On Christmas Day, Tether, the king of stablecoins, did some stocking stuffing of its own – but not with presents under the tree. Instead, they minted a cool billion USDT, labeled “authorized but not issued,” raising eyebrows across the cryptosphere.
This wasn’t your average holiday shopping spree. Think of it more like stocking the warehouse shelves – creating USDT tokens ready for future issuance requests and chain swaps. Tether calls it “inventory replenishment,” but some folks are calling it fishy.
However, some observers have argued that Tether has a history of being opaque about its minting practices, and that this latest move could be a way to inflate the supply of USDT without proper backing.
Adrino has assured that this is an authorized but not issued transaction, meaning that this amount will be used as inventory for next period issuance requests and chain swaps.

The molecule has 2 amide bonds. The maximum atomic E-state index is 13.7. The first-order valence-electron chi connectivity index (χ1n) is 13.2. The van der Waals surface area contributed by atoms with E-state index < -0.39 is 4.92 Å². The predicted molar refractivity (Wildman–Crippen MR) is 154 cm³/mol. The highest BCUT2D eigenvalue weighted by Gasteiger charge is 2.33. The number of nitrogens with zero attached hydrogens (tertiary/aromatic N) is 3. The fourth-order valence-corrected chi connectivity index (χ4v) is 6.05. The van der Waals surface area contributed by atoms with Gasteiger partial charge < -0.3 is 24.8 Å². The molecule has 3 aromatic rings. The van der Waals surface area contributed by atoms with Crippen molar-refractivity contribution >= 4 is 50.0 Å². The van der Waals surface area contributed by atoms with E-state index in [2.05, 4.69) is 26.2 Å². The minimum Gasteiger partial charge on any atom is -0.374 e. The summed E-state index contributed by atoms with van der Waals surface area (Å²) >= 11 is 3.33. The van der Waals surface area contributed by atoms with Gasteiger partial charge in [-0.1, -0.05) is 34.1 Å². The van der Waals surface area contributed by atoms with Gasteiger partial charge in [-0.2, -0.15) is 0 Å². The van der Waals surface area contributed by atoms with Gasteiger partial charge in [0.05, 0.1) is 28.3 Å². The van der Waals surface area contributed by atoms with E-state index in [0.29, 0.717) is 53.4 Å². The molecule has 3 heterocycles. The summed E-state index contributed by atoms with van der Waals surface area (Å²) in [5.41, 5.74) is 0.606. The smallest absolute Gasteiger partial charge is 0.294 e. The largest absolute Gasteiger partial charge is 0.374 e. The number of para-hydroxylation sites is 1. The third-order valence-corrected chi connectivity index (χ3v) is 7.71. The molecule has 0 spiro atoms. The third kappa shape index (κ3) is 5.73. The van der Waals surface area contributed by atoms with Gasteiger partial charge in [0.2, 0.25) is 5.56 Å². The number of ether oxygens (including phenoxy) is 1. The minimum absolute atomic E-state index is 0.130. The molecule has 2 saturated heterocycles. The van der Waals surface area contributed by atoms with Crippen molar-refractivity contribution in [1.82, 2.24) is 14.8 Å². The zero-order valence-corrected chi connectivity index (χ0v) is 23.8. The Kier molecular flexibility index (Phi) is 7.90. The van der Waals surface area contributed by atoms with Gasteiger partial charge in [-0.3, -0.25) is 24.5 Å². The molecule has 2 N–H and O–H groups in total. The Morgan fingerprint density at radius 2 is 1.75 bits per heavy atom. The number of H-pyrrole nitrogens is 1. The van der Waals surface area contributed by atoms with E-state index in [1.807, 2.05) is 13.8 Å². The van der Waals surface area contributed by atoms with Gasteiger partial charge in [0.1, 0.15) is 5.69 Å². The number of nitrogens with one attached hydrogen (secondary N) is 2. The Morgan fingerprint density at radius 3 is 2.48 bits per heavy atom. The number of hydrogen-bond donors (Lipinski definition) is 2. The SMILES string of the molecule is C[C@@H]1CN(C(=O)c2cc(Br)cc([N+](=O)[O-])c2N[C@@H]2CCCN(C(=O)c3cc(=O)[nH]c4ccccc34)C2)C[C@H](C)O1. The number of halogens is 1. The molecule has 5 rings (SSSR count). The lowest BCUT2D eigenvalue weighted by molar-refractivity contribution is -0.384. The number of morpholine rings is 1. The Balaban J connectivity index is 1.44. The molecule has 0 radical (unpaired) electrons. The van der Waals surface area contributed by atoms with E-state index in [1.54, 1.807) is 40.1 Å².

Tether Faq also reads, “These tokens are not part of the total market capitalization of USDT, as they have not been issued or released into circulation yet.”
According to data from the Tether Transparency page, $925 million in USDT is “authorized but not issued” on Ethereum as of Dec. 26, 2023.
The skeptics point fingers at a lack of transparency. Is this billion-dollar magic trick fueled by Santa’s magic dust, or something less jolly? Some suggest it’s a Bitcoin pump in the making, with Tether’s new dough used to inflate the price of the crypto king.
This isn’t Tether’s first billion-dollar surprise. September saw a similar Santa-sized sack of USDT, also classified as “authorized but not issued.” Back then, it was Tron’s network waiting for a restock. Now, it’s Ethereum’s turn.